During a Kite Boarding holiday on the pacific atoll, Aitutaki (near Rarotonga), I read the book “The Ecology of Commerce” by Paul Hawkens. The sadness it evoked in me for how we have devastated the planet and it’s ecosystems soon transformed into a deep passion to do something about it. I spent a few months searching the Internet, reading, networking and imagining how wonderful life here would be if we worked with nature instead of against it. I dreamed of ways in which we could create a restorative or circular economy and learned about concepts such as Cradle to Cradle Design and Bio-mimicry. See: Re-thinking Progress: The Circular Economy
I have spent a large chunk of my working life in precision engineering environments – building particle accelerators at Buckley Systems. The experience gave me a deep understanding of how to make complex parts and equipment. I have also had insights in to a large range of engineering companies across New Zealand while working for a machine tool agency. This highlighted the widely varying manufacturing standards and the problems that clients have in finding the right supplier for their needs. A business course at Auckland University ignited an endeavor to facilitate and maximize manufacturing efficiency. The big question became, how do I make a difference for manufacturing in New Zealand?
I recently met Joshua Vial at the Intersect Trust AGM weekend in Wellington. Demonstrating the power of purposeful networking, Joshua invited me to meet the Enspiral crew at their retreat to help enable my dream of working with purpose. We established that my beliefs and values are aligned with the Enspiral way and that my engineering background, networks and understanding of business together with the experience of being self employed offered an opportunity to start a new branch of Enspiral, Enspiral Engineering.
Enspiral Engineering is being modeled off of the Enspiral business model – where software designers and engineers are successfully working for more than profit, we will be making it work for mechanical engineering. We are a growing collective of talented engineers from various disciplines, and will actively work to change the world by concentrating on projects that are environmentally or socially beneficial.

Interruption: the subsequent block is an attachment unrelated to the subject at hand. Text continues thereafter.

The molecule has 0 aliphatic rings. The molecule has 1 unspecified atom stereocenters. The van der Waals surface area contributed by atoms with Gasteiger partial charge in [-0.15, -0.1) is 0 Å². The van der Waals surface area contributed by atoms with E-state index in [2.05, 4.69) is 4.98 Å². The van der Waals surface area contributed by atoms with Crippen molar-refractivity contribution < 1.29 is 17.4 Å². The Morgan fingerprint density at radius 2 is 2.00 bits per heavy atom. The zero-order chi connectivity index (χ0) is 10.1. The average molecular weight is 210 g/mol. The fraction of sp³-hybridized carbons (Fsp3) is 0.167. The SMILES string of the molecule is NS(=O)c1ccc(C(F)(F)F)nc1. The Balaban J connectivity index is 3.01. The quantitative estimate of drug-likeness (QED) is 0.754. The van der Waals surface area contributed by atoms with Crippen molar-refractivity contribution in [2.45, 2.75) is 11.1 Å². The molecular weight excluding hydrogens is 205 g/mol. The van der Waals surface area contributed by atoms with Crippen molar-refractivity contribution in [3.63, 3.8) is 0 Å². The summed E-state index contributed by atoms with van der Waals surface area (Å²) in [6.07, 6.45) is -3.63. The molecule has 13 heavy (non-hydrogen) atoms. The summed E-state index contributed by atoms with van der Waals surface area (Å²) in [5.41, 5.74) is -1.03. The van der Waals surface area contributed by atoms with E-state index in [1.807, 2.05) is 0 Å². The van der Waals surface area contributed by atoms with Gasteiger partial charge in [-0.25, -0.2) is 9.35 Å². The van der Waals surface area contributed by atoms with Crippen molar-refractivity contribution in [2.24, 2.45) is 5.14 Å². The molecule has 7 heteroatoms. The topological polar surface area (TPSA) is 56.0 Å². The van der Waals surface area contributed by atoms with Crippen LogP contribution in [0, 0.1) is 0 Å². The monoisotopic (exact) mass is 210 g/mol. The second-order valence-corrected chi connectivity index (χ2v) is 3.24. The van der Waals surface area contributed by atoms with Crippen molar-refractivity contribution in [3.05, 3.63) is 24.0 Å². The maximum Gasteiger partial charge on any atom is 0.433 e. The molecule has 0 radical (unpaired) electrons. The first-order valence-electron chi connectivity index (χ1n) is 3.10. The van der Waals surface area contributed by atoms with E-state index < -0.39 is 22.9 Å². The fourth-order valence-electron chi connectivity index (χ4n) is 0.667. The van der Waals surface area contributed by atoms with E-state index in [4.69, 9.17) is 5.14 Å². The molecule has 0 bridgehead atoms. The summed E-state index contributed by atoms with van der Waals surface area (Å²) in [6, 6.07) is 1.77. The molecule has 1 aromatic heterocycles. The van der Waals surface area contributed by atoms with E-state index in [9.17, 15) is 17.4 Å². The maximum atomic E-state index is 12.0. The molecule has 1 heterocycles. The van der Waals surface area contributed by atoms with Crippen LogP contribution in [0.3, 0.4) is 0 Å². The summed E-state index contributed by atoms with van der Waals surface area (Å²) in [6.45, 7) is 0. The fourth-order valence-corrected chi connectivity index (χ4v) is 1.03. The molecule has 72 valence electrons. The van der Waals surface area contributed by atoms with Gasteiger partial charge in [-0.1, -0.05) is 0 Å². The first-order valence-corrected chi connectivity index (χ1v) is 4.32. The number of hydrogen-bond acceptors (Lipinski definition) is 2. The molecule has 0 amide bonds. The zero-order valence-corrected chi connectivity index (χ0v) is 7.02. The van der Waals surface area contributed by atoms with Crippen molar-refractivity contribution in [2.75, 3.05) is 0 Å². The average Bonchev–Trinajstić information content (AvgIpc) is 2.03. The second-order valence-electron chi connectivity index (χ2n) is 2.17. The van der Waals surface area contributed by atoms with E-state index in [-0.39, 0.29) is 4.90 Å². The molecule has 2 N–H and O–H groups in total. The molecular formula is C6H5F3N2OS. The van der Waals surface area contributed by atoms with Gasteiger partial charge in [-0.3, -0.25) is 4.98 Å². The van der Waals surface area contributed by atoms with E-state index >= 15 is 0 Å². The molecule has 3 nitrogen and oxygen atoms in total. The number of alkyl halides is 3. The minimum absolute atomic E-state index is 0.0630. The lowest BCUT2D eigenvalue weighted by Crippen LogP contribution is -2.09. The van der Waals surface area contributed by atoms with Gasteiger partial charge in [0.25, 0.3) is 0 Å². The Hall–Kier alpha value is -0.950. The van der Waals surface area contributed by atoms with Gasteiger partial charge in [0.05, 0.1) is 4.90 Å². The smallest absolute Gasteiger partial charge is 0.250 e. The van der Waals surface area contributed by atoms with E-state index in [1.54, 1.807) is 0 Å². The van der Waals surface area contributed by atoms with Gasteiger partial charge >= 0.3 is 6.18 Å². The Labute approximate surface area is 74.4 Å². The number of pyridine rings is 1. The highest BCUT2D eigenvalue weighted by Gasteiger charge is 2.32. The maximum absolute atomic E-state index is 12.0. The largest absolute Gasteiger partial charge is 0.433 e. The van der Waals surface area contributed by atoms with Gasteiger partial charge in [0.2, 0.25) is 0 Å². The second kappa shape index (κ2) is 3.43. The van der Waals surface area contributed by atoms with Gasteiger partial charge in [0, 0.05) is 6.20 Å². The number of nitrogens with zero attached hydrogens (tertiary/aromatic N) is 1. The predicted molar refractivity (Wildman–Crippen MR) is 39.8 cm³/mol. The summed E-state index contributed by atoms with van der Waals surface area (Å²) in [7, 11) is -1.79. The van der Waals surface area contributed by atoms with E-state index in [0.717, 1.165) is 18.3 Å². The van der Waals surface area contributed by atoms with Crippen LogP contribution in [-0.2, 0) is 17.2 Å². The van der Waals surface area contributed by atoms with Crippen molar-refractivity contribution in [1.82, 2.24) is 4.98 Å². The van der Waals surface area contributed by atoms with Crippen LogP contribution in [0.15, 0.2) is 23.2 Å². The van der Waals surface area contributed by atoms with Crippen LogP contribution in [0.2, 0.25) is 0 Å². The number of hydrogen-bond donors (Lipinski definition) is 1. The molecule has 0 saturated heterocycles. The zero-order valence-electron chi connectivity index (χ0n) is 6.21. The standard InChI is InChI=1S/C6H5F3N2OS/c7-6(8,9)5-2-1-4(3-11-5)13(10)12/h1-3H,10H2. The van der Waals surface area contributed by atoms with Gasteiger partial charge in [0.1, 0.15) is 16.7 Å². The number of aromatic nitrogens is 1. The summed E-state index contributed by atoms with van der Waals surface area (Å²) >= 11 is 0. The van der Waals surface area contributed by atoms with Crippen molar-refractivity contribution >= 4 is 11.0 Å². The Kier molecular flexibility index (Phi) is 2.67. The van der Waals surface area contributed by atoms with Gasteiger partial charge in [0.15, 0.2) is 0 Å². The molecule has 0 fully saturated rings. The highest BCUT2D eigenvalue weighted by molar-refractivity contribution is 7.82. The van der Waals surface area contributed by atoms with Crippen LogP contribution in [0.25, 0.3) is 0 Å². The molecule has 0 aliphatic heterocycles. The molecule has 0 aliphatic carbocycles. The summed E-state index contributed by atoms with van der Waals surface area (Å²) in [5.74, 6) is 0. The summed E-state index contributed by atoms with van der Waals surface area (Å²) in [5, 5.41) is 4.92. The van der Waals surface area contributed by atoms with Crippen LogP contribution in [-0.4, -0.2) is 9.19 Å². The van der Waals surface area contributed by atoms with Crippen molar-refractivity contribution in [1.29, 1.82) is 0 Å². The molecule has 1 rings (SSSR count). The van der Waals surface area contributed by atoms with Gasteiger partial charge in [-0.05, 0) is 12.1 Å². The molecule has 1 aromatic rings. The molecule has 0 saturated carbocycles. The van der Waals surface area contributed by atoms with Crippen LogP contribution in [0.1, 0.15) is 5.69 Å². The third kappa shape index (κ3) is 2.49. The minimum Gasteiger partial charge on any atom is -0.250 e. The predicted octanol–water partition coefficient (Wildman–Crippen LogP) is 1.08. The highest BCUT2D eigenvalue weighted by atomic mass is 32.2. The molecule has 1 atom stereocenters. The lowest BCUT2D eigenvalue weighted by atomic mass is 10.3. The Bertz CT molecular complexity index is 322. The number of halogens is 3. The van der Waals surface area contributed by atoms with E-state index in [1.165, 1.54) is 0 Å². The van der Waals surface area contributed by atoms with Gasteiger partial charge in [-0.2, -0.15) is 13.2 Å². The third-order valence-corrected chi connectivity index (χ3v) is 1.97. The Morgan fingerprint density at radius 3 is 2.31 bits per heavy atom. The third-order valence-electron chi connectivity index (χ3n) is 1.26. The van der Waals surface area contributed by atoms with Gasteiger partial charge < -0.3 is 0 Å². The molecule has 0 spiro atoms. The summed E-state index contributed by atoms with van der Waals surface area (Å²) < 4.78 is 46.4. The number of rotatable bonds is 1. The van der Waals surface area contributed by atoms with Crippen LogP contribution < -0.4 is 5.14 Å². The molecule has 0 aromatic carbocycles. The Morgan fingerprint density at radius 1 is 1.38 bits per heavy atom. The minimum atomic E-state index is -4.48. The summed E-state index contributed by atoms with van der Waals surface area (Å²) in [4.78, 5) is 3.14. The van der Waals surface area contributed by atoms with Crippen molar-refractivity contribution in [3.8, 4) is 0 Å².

An example of a project that I managed, at the end of 2010, was a Giant Sprinkler for Cadbury Dairy Milk Chocolate and their campaign: Share The Joy. The teams at DDB and Mango came up with the idea of taking a garden sprinkler and super sizing it for people to play under. It was to tour around popular beaches for the public to enjoy over summer. The concept was presented to me including an artists impression and a picture of a garden sprinkler, along with the usual legal requirements of such a build.
I worked closely with the team at DDB and Mango to produce a 3D CAD model that they were happy with. We had a very tight build time of around three weeks leading up to Christmas. And the build included fifteen days of fiber-glassing and painting.
Due to the fresh water restrictions in summer, we decided to use salt water from the ocean and the whole system had to be safe for the public. This provided a range of considerations including:
- How do we get a constant and dependable water flow?
- How do we avoid blocking the beach with pipes running everywhere?
- How do we pump water from surf beaches with surges and tides coming and going?
- How do we run this without mains power?
- How do we make it safe for the public?
- What materials must be used to cope with salt water to avoid corrosion?
Early in the morning the team would set the sprinkler up, race down to the water with a 500L/min petrol powered pump and hoses that connected to a 3000L bladder tank situated near the sprinkler. They would fill the tank, then pack up the hoses and pump so that the beach was clear. The tank would supply the sprinkler with a constant flow, and minimised beach disruption. The rotary action was powered by 12 volt truck batteries contained within the sprinkler base powering a small electric motor and gearbox. A petrol powered generator drove the water pump between the tank and the sprinkler. All components were safe for use with salt water: 316 stainless steel, fiber glass, plastic and brass.
Loads of people enjoyed playing under the sprinkler in the summer sun. Giant Sprinkler
The project was a great success and demonstrated the importance of collaboration, great networks and manufacturing know-how to pull off such a project with high time constraints.
At Enspiral Engineering, we are ready to take on projects that involve mechanical design, project management, manufacturing management and commercialisation.
I believe New Zealand manufacturing has enormous potential both locally and internationally. I’m inspired to be working collaboratively on great projects with talented people.
Contact me – Jonathon Avery | 021 220 2200 | firstname.lastname@example.org